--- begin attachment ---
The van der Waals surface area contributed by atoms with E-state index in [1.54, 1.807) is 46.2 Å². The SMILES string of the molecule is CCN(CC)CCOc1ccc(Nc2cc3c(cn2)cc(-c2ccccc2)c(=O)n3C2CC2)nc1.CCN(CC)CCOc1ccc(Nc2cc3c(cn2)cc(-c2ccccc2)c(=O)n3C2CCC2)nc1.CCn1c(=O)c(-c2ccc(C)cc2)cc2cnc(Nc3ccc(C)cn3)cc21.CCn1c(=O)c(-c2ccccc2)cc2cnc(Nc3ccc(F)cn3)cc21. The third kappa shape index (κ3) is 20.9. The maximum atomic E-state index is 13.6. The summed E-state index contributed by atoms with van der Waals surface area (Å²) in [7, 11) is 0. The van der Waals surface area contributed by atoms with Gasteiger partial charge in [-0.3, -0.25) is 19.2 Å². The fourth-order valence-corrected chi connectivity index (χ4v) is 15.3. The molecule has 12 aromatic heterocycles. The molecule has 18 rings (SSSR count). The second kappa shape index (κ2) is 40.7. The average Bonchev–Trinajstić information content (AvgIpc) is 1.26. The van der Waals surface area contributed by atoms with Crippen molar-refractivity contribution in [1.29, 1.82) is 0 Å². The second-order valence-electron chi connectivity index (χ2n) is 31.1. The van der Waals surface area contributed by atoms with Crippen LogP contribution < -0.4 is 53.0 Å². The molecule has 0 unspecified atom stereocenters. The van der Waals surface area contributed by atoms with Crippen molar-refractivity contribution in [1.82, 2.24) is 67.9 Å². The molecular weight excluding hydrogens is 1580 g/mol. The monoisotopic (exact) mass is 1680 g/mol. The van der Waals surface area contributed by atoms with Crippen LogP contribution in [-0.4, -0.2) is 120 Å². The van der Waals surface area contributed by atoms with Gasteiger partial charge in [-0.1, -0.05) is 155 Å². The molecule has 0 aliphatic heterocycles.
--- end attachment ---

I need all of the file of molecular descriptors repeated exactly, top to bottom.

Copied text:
The van der Waals surface area contributed by atoms with E-state index in [1.54, 1.807) is 46.2 Å². The SMILES string of the molecule is CCN(CC)CCOc1ccc(Nc2cc3c(cn2)cc(-c2ccccc2)c(=O)n3C2CC2)nc1.CCN(CC)CCOc1ccc(Nc2cc3c(cn2)cc(-c2ccccc2)c(=O)n3C2CCC2)nc1.CCn1c(=O)c(-c2ccc(C)cc2)cc2cnc(Nc3ccc(C)cn3)cc21.CCn1c(=O)c(-c2ccccc2)cc2cnc(Nc3ccc(F)cn3)cc21. The third kappa shape index (κ3) is 20.9. The maximum atomic E-state index is 13.6. The summed E-state index contributed by atoms with van der Waals surface area (Å²) in [7, 11) is 0. The van der Waals surface area contributed by atoms with Gasteiger partial charge in [-0.3, -0.25) is 19.2 Å². The fourth-order valence-corrected chi connectivity index (χ4v) is 15.3. The molecule has 12 aromatic heterocycles. The molecule has 18 rings (SSSR count). The second kappa shape index (κ2) is 40.7. The average Bonchev–Trinajstić information content (AvgIpc) is 1.26. The van der Waals surface area contributed by atoms with Crippen molar-refractivity contribution in [1.29, 1.82) is 0 Å². The second-order valence-electron chi connectivity index (χ2n) is 31.1. The van der Waals surface area contributed by atoms with Crippen LogP contribution < -0.4 is 53.0 Å². The molecule has 0 unspecified atom stereocenters. The van der Waals surface area contributed by atoms with Crippen molar-refractivity contribution in [1.82, 2.24) is 67.9 Å². The molecular weight excluding hydrogens is 1580 g/mol. The monoisotopic (exact) mass is 1680 g/mol. The van der Waals surface area contributed by atoms with Crippen LogP contribution in [-0.4, -0.2) is 120 Å². The van der Waals surface area contributed by atoms with Gasteiger partial charge in [-0.1, -0.05) is 155 Å². The molecule has 0 aliphatic heterocycles.